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Multiple press sources (eg this one) are reporting the planned experimental helicopter on Mars 2020, which is really cool. It seems this vehicle will only be able to fly for 90 seconds or so on its stored power, however it demonstrates the basic aerodynamics and rotor design.

Suppose a future Mars helicopter were to be built big enough to carry astronauts (or comparable-sized scientific payloads), how much stored power would it need to carry to fly for a few hours, and is there a feasible way of storing that within the mass budget of the copter?

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    $\begingroup$ I'm not sure helicopters would scale up well for mars. Square-cube law makes it hard to scale up things and have them still fly, like how the largest birds are all flightless. Mars choppers need either very light rotors, or very rapidly rotating ones (or both), neither scales up very well. $\endgroup$ – Blake Walsh May 13 '18 at 9:51
  • $\begingroup$ related: space.stackexchange.com/questions/17176/… $\endgroup$ – Organic Marble May 13 '18 at 12:07
  • $\begingroup$ I guess one way to make it work would be nuclear ramjet. In 1950-60 several designs of ramjet-powered helicopters were being designed; the designs were mothballed due to accidents resulting from combustion instability. Nuclear heating could replace combustion, low air density isn't much of a problem, and the problem of excessive fuel usage would be gone too. Though leaving a trail of radioactive exhaust could be considered unwelcome... $\endgroup$ – SF. May 13 '18 at 12:46
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    $\begingroup$ @Dragongeek not the question I asked, also it can lift a maximum of $0.015 kg/m^3$ (kilograms of structure and payload, per cubic meter of gas). So a 100m radius spherical balloon (full of vacuum, hydrogen, or helium, it makes little difference) can lift about 60 tons, which has to include the 100 000 $m^2$ of gasbag. It's probably feasible, but it's going to be unwieldy and light gases are rare on Mars $\endgroup$ – Steve Linton May 13 '18 at 17:00
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    $\begingroup$ @SF. Helicopters at Mars are all about specific power & specific energy of the power source - with a nod to rotor size. Fission thermal power sources have large numbers for both, as long as there are no passengers, semiconductor-based avionics, or polymers involved. All those things are sensitive to the huge neutron and gamma fluxes from the (unshielded) reactor. As soon as you start adding shielding, especially for components you can't put far from the reactor(s), those numbers fall precipitously. Spec. energy is still OK, but spec. power isn't. I seriously doubt it would work. $\endgroup$ – Tom Spilker May 14 '18 at 3:28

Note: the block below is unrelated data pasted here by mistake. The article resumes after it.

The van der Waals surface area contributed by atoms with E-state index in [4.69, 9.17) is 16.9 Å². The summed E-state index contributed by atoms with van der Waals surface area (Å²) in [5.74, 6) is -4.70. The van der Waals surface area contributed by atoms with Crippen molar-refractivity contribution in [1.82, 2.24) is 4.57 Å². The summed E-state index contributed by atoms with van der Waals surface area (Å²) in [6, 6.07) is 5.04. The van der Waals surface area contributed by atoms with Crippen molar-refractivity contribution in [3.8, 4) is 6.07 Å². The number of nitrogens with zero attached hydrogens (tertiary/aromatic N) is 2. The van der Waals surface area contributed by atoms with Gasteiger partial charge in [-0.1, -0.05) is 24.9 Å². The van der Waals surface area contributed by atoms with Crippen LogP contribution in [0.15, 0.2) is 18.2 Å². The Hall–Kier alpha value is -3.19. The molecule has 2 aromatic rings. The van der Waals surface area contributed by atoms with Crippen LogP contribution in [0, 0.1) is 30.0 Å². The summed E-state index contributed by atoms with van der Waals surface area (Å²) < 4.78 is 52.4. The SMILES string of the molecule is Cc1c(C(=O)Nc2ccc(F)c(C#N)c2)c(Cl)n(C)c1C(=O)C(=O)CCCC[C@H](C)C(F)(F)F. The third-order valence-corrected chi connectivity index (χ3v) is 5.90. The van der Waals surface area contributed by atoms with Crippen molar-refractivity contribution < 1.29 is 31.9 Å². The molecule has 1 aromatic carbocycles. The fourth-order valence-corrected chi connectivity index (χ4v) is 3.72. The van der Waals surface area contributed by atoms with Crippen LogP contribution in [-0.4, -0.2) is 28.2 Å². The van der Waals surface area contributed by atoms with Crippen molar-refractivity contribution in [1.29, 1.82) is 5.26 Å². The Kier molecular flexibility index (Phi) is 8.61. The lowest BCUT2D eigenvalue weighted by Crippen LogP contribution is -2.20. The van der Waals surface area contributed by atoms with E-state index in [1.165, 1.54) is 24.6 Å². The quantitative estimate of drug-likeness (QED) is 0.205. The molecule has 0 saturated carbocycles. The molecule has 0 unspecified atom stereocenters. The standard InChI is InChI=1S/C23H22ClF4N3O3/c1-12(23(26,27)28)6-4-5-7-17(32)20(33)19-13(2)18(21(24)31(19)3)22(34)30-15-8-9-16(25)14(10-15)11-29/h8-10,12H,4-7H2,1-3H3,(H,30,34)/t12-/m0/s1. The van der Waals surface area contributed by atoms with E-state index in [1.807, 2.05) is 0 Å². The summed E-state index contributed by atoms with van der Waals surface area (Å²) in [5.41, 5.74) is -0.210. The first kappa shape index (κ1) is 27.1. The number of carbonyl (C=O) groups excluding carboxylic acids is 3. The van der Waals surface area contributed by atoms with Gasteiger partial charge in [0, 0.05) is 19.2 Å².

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Thanks to @Organic_Marble for the related question. One of the answers there gives a formula written out in words which could be

$$P = {F^{3/2}\over d FM}\sqrt{\pi \rho}$$

or

$$P = {F^{3/2}\over d FM\sqrt{\pi \rho}}$$

depending on how you read the English. The second one is dimensionally correct, and therefore probably actually correct.

where $P$ is the power needed (at the shaft), $F$ the lift (force) needed, $d$ the rotor diameter, $FM$ is a measure of rotor efficiency called the figure of merit and $\rho$ the atmospheric density. $FM$ is quotes about typically 0.55 - 0.6 for helicopters on Earth.

Using known values for atmospheric density and $g$ we find that, to hover, a 1 metric ton helicopter with $10m$ rotor diameter would need just over $100kW$ of power.

If this is right (and I'm suspicious because the blades will surely be supersonic) then a Tesla car engine and battery pack with a total mass of about 500kg would have enough power for liftoff, and almost an hour of flight. Alternatively, a methane/oxygen fuel cell and compressed or liquidised gas fuel might do it.

Can anyone tell me whether this is a reasonable extrapolation, or have I missed something?

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    $\begingroup$ So on the Moon, where $\rho \rightarrow 0$, a helicopter wold work great! Hmm... $\endgroup$ – uhoh May 13 '18 at 13:51
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    $\begingroup$ I had misread the formula in words. Answer now edited. $\endgroup$ – Steve Linton May 13 '18 at 14:42
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    $\begingroup$ This is why it's better to only cite equations when you can cite the source at the same time. I'll bet a quick browse through Aviation SE will find some answers with similar equations that are well sourced. $\endgroup$ – uhoh May 13 '18 at 14:46
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    $\begingroup$ 3.8 $ms^{-2}$ so thrust needs to be 3800N $\endgroup$ – Steve Linton May 13 '18 at 16:15
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    $\begingroup$ @SteveLinton I translated that word formula and got your #2, but I have a √2 in the numerator. With that √2 I get the numbers they (he? she?) do, except I think they transposed two digits. In the 2-kg example I get 246 W, not 264. $\endgroup$ – Tom Spilker May 15 '18 at 6:09

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